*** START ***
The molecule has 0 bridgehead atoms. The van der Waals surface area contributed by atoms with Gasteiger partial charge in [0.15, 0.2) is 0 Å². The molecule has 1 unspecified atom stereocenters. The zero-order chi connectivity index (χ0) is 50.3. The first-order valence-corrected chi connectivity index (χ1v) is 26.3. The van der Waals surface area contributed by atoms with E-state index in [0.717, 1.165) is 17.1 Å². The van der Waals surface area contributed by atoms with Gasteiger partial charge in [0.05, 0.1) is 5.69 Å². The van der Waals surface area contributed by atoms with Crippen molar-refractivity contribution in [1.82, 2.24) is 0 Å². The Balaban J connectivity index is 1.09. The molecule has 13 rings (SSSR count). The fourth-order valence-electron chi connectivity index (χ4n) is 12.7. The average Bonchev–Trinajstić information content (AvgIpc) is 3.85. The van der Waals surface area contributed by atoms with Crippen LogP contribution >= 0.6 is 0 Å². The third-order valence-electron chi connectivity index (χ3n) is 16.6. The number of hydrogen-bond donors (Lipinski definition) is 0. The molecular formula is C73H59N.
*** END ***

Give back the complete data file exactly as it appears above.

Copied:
The molecule has 0 bridgehead atoms. The van der Waals surface area contributed by atoms with Gasteiger partial charge in [0.15, 0.2) is 0 Å². The molecule has 1 unspecified atom stereocenters. The zero-order chi connectivity index (χ0) is 50.3. The first-order valence-corrected chi connectivity index (χ1v) is 26.3. The van der Waals surface area contributed by atoms with E-state index in [0.717, 1.165) is 17.1 Å². The van der Waals surface area contributed by atoms with Gasteiger partial charge in [0.05, 0.1) is 5.69 Å². The van der Waals surface area contributed by atoms with Crippen molar-refractivity contribution in [1.82, 2.24) is 0 Å². The Balaban J connectivity index is 1.09. The molecule has 13 rings (SSSR count). The fourth-order valence-electron chi connectivity index (χ4n) is 12.7. The average Bonchev–Trinajstić information content (AvgIpc) is 3.85. The van der Waals surface area contributed by atoms with Crippen LogP contribution >= 0.6 is 0 Å². The third-order valence-electron chi connectivity index (χ3n) is 16.6. The number of hydrogen-bond donors (Lipinski definition) is 0. The molecular formula is C73H59N.